I learned from an early age that the verb “camping” is all relative. And when I say relative, well, two things come to mind — first there’s the well-explored idea that one person’s camping-ideal might be housed in an aluminum-framed backpack and another’s in a minivan. Second, I think of my punny Uncle — relatives, right — and not just for the pun, but because he and my Aunt were the first to teach me what it really means to live and breathe nature.
For the last 20 years my Aunt and Uncle have worked as Rangers in Western Montana’s Glacier National Park. As you can imagine in their line of work they’ve collected a story or two.
My favorite is the New York businessman they met in the Glacier backcountry who’d squirreled away a jar of mayonnaise for his week-long backpacking trip. We’re talking at least 2lbs of gelatinous, easily spoilable glop. That’s heavier than most sleeping bags. Some people really like their condiments I guess.The guy refused my Aunt’s offer to leave the mayo at the Ranger Station, saying that he’d brought it this far, he might as well stick it out. They shrugged, chuckled, and the guy and his buddies continued on their way.
I have friends who proudly proclaim that they have never,
and will never, go anywhere that doesn’t have wifi and a toilet.
Through my Aunt and Uncle, I’ve learned that absolutely no use comes from being judgmental about other people’s camping quirks. As long as they’re being relatively safe and respecting the wilderness, they’re doing what they’re supposed to be doing: enjoying the outdoors.
Also it seems that the most judgmental of us tend to be the ones who get laughed at the hardest, say, when trying to tie up a bear bag for the first time. I swore I could throw that rope higher, or at least avoid it hitting me in the face on the way back down. Guess not. And I got a nice little welt to show for it.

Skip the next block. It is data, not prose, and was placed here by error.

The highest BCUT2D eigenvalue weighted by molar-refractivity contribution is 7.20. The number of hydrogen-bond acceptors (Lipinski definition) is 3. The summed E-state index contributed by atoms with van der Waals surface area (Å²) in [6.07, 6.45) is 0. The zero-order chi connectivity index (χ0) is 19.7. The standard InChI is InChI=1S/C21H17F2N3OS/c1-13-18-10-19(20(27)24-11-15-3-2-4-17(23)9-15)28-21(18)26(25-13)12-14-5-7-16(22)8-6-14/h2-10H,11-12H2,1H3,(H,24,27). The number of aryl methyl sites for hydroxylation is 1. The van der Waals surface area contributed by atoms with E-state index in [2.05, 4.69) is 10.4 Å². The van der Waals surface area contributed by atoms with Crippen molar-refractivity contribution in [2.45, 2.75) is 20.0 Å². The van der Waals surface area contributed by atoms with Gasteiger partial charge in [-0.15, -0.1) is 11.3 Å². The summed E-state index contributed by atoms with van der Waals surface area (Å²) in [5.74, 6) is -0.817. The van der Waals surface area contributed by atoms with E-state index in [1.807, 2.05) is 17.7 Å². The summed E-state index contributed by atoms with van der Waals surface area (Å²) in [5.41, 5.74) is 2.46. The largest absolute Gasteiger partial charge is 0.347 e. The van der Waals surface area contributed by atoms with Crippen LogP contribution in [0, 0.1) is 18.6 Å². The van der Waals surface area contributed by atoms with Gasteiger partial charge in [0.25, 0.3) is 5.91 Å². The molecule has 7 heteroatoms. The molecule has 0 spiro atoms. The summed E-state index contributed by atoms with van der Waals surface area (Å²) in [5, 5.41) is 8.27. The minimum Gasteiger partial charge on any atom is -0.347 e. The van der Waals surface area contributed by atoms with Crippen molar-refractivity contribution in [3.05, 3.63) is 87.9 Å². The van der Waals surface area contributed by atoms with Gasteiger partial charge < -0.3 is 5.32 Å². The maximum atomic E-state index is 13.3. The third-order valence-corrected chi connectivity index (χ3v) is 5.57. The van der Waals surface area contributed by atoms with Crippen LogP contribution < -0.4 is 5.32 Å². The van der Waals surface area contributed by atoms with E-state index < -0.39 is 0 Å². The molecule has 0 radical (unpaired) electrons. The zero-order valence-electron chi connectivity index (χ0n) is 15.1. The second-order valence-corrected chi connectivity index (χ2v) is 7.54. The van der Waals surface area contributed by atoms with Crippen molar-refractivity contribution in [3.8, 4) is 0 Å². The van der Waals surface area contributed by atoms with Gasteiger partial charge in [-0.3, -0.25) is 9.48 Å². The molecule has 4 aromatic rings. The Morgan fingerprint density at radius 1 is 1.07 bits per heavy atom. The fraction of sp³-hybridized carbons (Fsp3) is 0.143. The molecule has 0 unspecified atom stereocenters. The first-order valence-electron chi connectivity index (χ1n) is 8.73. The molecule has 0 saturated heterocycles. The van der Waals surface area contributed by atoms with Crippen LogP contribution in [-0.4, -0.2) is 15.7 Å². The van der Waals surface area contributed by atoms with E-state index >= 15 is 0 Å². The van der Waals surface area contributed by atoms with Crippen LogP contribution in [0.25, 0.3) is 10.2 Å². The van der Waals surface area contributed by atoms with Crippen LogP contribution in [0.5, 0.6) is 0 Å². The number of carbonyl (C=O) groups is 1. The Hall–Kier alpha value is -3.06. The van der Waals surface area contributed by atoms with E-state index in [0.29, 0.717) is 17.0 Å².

I wonder if Mayonnaise Guy knew what he was getting into when he and his friends set off for Glacier. When I think of the National Parks of the Western US I think of solitude and natural splendor, but as we’ve established there are all sorts of ways to camp. I have friends who proudly proclaim that they have never, and will never, go anywhere that doesn’t have wifi and a toilet.
Maybe Mayonnaise Guy was like them, expecting a little chateau or a wilderness escape where he and his friends could drink whiskey and listen to live music all night long. Or maybe he wanted a wild experience, didn’t know where to begin, and was more of a learn-by-your mistakes kind of guy.
His trek begs the question: why do so many of us feel this need to get outside? Why do we go through the effort of tromping over mountains, constructing cabins in the middle of nowhere, and delicately balancing our love of the outdoors with keeping pesky critters out of our beds. There’s no short answer — other than because it’s who we are. It’s worth it. And we’ll keep doing it in our own quirky way as long as there’s a Wilderness to enjoy.